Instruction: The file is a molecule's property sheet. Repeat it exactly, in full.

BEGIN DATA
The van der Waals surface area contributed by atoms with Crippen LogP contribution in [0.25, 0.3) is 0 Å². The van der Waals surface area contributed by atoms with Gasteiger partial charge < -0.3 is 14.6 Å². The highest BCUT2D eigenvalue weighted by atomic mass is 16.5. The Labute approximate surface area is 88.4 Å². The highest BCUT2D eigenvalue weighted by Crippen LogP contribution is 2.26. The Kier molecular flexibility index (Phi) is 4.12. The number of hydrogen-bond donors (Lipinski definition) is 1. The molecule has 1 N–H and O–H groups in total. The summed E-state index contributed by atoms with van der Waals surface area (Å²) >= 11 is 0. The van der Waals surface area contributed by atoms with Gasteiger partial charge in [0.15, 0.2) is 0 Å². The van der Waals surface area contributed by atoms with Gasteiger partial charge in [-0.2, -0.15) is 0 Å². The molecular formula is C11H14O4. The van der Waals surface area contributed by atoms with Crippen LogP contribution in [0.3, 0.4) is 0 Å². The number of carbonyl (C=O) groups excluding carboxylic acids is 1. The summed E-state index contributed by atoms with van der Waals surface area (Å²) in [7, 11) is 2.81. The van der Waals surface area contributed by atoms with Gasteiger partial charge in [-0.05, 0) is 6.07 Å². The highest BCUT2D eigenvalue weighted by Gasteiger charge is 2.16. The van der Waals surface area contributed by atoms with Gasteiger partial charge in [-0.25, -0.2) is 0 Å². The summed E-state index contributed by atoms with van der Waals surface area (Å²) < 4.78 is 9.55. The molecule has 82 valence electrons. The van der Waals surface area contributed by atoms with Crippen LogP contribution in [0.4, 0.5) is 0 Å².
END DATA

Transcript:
The van der Waals surface area contributed by atoms with Crippen LogP contribution in [0.25, 0.3) is 0 Å². The van der Waals surface area contributed by atoms with Gasteiger partial charge < -0.3 is 14.6 Å². The highest BCUT2D eigenvalue weighted by atomic mass is 16.5. The Labute approximate surface area is 88.4 Å². The highest BCUT2D eigenvalue weighted by Crippen LogP contribution is 2.26. The Kier molecular flexibility index (Phi) is 4.12. The number of hydrogen-bond donors (Lipinski definition) is 1. The molecule has 1 N–H and O–H groups in total. The summed E-state index contributed by atoms with van der Waals surface area (Å²) >= 11 is 0. The van der Waals surface area contributed by atoms with Gasteiger partial charge in [0.15, 0.2) is 0 Å². The van der Waals surface area contributed by atoms with Gasteiger partial charge in [-0.2, -0.15) is 0 Å². The molecular formula is C11H14O4. The van der Waals surface area contributed by atoms with Crippen LogP contribution in [0.3, 0.4) is 0 Å². The number of carbonyl (C=O) groups excluding carboxylic acids is 1. The summed E-state index contributed by atoms with van der Waals surface area (Å²) in [7, 11) is 2.81. The van der Waals surface area contributed by atoms with Gasteiger partial charge in [-0.05, 0) is 6.07 Å². The highest BCUT2D eigenvalue weighted by Gasteiger charge is 2.16. The van der Waals surface area contributed by atoms with Gasteiger partial charge in [-0.25, -0.2) is 0 Å². The summed E-state index contributed by atoms with van der Waals surface area (Å²) < 4.78 is 9.55. The molecule has 82 valence electrons. The van der Waals surface area contributed by atoms with Crippen LogP contribution in [0.4, 0.5) is 0 Å².